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Dietary Glycemic Index and Load and the Risk of Type 2 Diabetes: A Systematic Review and Updated Meta-Analyses of Prospective Cohort Studies
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Dietary Glycemic Index and Load and the Risk of Type 2 Diabetes: Assessment of Causal Relations

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Independent Nutrition Logic Ltd, 21 Bellrope Lane, Wymondham NR180QX, UK
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Institute of Nutrition, Consumption and Health, Faculty of Natural Sciences, Paderborn University, 33098 Paderborn, Germany
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Departments of Nutritional Science and Medicine, Faculty of Medicine, University of Toronto, Toronto, ON M5S 1A8, Canada
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Clinical Nutrition and Risk Factor Modification Centre, St. Michael’s Hospital, Toronto, ON M5C 2T2, Canada
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Division of Endocrinology and Metabolism, Department of Medicine, St. Michael’s Hospital, Toronto, ON M5C 2T2, Canada
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Li Ka Shing Knowledge Institute, St. Michael’s Hospital, Toronto, ON M5C 2T2, Canada
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Epidemiology, Istituto Nazionale Tumori IRCCS “Fondazione G. Pascale”, 80131 Napoli, Italy
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Glycemic Index Foundation, 26 Arundel St, Glebe, Sydney NSW 2037, Australia
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Department of Epidemiology and Medicine, Brown University, Providence, RI 02912, USA
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Departments of Nutrition and Epidemiology, Harvard T. H. Chan School of Public Health and Harvard Medical School, Boston, MA 02115, USA
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Department of Food and Drug, University of Parma, 43120 Parma, Italy
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Human Nutrition Unit, Department of Biochemistry and Biotechnology, Faculty of Medicine and Health Sciences, Institut d’Investigació Sanitària Pere Virgili (IISPV), Rovira i Virgili University, 43201 Reus, Spain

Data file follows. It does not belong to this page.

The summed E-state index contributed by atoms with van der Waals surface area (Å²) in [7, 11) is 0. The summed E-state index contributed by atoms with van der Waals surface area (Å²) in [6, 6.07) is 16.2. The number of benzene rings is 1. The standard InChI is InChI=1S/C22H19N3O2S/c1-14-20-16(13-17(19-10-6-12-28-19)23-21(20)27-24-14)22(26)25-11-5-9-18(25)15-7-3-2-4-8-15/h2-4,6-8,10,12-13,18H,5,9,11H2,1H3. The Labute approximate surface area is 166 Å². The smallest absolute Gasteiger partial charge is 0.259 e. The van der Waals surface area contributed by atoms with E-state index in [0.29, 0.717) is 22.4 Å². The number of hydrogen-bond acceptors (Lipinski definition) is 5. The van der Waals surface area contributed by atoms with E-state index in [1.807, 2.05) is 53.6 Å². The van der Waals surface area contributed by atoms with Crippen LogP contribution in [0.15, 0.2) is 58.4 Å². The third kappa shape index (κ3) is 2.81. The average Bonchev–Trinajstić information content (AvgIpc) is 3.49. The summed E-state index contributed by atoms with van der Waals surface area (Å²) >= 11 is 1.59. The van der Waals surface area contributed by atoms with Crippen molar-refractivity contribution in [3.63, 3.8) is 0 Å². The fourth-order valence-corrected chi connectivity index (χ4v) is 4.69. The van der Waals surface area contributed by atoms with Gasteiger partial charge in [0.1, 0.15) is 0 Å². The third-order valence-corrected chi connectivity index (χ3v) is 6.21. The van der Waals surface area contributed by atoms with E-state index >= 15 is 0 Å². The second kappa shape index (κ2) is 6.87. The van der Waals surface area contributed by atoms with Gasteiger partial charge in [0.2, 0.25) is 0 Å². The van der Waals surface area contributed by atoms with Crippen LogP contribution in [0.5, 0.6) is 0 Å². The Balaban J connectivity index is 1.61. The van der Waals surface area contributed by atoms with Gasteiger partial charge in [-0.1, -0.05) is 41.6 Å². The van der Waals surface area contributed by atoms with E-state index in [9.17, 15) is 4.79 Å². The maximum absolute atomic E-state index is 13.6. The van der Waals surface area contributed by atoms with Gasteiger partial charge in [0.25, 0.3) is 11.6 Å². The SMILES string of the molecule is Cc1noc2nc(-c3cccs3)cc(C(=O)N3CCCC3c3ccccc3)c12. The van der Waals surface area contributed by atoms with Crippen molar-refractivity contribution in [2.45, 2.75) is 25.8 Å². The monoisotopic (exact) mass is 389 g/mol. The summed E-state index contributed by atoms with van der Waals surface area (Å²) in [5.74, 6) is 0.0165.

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Fisiopatología de la Obesidad y Nutrición (CIBEROBN), Instituto de Salud Carlos III, 27400 Madrid, Spain
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Retired from Food for Health Science Centre, Antidiabetic Food Centre, Lund University, S-221 00 Lund, Sweden
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Institute of Cardiometabolism and Nutrition, ICAN, Pitié Salpêtrière Hospital, F75013 Paris, France
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Department of Clinical Medicine and Surgery, Federico II University, 80147 Naples, Italy
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Department of Clinical Sciences and Community Health, Università degli Studi di Milano, 201330 Milan, Italy
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IRCCS MultiMedica, Diabetes Department, Sesto San Giovanni, 20099 Milan, Italy
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Hellenic Health Foundation, Alexandroupoleos 23, 11527 Athens, Greece
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Nutrition Foundation of Italy, Viale Tunisia 38, I-20124 Milan, Italy